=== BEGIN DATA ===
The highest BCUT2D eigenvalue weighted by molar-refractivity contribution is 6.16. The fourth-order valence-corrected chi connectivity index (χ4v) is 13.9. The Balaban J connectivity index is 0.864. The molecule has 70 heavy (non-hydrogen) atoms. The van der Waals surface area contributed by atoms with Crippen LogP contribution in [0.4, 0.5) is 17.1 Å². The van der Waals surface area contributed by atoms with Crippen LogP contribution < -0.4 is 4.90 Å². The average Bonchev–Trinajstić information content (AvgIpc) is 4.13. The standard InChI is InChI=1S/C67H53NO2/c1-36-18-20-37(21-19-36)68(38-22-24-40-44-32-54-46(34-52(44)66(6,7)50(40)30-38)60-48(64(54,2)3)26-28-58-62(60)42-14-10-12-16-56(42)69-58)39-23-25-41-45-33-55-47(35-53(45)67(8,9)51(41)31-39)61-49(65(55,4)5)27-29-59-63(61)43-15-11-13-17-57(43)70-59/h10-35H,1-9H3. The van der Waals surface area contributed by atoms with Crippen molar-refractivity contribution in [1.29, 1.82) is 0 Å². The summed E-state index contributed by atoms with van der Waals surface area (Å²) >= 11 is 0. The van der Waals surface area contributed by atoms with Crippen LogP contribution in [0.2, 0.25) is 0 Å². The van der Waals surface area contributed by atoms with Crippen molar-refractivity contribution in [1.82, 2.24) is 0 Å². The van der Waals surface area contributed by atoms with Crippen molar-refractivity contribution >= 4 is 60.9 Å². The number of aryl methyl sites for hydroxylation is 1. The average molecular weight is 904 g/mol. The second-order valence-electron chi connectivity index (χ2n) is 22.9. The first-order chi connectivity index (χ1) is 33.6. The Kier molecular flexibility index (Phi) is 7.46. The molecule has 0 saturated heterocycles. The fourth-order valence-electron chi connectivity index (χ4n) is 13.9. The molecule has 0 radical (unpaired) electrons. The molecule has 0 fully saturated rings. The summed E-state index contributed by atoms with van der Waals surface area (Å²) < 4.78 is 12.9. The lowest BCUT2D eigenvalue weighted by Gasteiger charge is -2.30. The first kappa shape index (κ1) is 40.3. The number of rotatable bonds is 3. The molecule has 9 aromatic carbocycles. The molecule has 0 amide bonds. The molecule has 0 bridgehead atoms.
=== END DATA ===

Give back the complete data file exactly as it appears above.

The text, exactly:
The highest BCUT2D eigenvalue weighted by molar-refractivity contribution is 6.16. The fourth-order valence-corrected chi connectivity index (χ4v) is 13.9. The Balaban J connectivity index is 0.864. The molecule has 70 heavy (non-hydrogen) atoms. The van der Waals surface area contributed by atoms with Crippen LogP contribution in [0.4, 0.5) is 17.1 Å². The van der Waals surface area contributed by atoms with Crippen LogP contribution < -0.4 is 4.90 Å². The average Bonchev–Trinajstić information content (AvgIpc) is 4.13. The standard InChI is InChI=1S/C67H53NO2/c1-36-18-20-37(21-19-36)68(38-22-24-40-44-32-54-46(34-52(44)66(6,7)50(40)30-38)60-48(64(54,2)3)26-28-58-62(60)42-14-10-12-16-56(42)69-58)39-23-25-41-45-33-55-47(35-53(45)67(8,9)51(41)31-39)61-49(65(55,4)5)27-29-59-63(61)43-15-11-13-17-57(43)70-59/h10-35H,1-9H3. The van der Waals surface area contributed by atoms with Crippen molar-refractivity contribution in [1.29, 1.82) is 0 Å². The summed E-state index contributed by atoms with van der Waals surface area (Å²) >= 11 is 0. The van der Waals surface area contributed by atoms with Crippen LogP contribution in [0.2, 0.25) is 0 Å². The van der Waals surface area contributed by atoms with Crippen molar-refractivity contribution in [1.82, 2.24) is 0 Å². The van der Waals surface area contributed by atoms with Crippen molar-refractivity contribution >= 4 is 60.9 Å². The number of aryl methyl sites for hydroxylation is 1. The average molecular weight is 904 g/mol. The second-order valence-electron chi connectivity index (χ2n) is 22.9. The first-order chi connectivity index (χ1) is 33.6. The Kier molecular flexibility index (Phi) is 7.46. The molecule has 0 saturated heterocycles. The fourth-order valence-electron chi connectivity index (χ4n) is 13.9. The molecule has 0 radical (unpaired) electrons. The molecule has 0 fully saturated rings. The summed E-state index contributed by atoms with van der Waals surface area (Å²) < 4.78 is 12.9. The lowest BCUT2D eigenvalue weighted by Gasteiger charge is -2.30. The first kappa shape index (κ1) is 40.3. The number of rotatable bonds is 3. The molecule has 9 aromatic carbocycles. The molecule has 0 amide bonds. The molecule has 0 bridgehead atoms.